The signs of stroke

Posted on 14 April 2015 by

There are many important awareness campaigns around health and disability.

Sometimes they’re about building social inclusion, other times about encouraging a healthy lifestyle to prevent a certain condition, others are about raising funds for services and assistance.

Awareness campaigns, like National Stroke Week, focusing on the warning signs of stroke have a particularly direct effect on public health. After a stroke, every minute until treatment counts. The more people know the signs, the more lives will be saved and the more impairment reduced.

But it’s increasingly hard to get this message out in a way that sticks. A 2009 study (reported in the International Journal of Stroke, 2012*) looked at the effect of the $940,000 advertising campaign from the Australian National Stroke Foundation. Ten months before the campaign, knowledge of the F.A.S.T principles was low. The percentage of people who knew each principle were as follows:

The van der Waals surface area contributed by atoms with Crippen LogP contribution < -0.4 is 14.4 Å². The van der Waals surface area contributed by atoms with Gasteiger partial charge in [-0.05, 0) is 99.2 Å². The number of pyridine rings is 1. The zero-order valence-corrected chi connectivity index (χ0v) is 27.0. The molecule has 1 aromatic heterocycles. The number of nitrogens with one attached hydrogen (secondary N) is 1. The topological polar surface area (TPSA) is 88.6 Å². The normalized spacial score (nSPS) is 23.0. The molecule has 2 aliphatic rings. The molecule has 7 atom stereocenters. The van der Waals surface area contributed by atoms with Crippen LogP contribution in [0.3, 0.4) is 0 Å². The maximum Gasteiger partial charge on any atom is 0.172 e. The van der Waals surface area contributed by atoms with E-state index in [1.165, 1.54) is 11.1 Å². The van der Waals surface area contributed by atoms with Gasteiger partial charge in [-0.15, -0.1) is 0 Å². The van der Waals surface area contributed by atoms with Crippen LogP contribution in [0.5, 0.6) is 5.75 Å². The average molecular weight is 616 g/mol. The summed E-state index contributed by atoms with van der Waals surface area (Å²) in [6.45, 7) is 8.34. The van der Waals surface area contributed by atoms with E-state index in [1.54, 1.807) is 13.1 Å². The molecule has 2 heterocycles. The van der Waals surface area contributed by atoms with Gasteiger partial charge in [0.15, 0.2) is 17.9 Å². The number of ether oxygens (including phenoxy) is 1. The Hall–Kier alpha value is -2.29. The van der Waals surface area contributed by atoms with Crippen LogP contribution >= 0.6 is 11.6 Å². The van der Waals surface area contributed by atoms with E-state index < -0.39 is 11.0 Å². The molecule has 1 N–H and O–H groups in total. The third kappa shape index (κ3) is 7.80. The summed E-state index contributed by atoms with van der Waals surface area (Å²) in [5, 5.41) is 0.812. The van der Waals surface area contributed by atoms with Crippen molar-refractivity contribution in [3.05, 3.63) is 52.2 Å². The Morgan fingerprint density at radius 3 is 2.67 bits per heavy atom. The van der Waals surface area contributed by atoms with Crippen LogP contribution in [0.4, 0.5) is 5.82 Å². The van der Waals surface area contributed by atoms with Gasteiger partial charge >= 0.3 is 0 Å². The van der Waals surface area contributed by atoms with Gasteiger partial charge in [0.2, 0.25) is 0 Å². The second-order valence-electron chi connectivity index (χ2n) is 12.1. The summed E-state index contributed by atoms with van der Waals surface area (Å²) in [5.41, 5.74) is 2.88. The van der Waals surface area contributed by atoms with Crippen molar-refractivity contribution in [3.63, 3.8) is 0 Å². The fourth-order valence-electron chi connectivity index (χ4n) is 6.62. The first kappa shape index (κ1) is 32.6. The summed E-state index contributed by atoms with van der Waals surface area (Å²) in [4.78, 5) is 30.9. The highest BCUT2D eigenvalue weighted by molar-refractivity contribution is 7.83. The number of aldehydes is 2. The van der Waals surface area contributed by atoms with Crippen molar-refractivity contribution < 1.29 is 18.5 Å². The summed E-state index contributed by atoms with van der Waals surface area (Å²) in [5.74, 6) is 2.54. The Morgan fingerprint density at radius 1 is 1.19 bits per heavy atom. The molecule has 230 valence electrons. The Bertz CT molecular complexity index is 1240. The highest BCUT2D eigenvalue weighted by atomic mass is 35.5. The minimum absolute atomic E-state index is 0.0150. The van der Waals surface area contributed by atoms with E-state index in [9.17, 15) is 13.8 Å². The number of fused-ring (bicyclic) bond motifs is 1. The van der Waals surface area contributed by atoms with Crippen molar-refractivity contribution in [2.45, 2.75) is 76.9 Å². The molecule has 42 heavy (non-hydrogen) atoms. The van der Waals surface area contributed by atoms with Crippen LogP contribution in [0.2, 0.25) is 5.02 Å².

• Facial drooping: 44 percent
  • Arm weakness: 30 percent
  • Speech difficulties: 21 percent
  • Time is of the essence: 14 percent 
Two-weeks after the campaign, which featured TV, radio, print, social media, and community messaging, recall of each principal had increased minimally - as shown below:
  • Facial drooping: 47 percent (3 percent increase)
  • Arm weakness: 36 percent 6 percent increase)
  • Speech difficulties: 27 percent (6 percent increase)
  • Time is of the essence: 14 percent (0 percent increase)

Why is it difficult to convey such simple information? 

Sure, it might be the information age, but with so much competing for our attention, information can gets lost. It’s hard enough for large companies to make us remember whose “prices are down” and which lot are “the fresh food people”. And although health-related stories are popular in magazines and current affairs shows, it’s typically fad diets and miracle creams, with their large profit margins and dubious scientific credibility, that get the space and time.

Knowledge about health changes over time, so we can’t just rely on our childhood educations for health literacy. However, in the 21st century, we may need new strategies to make basic life-saving health facts common knowledge. 

Learn more about stroke in Australia.

*Trobbiani, K., Freeman, K., Arango, M., Lalor, E., Jenkinson, D., and Thrift, A., (2013). "Comparison of stroke warning sign campaigns in Australia, England, and Canada." International Journal Of Stroke,  8, 28-31.

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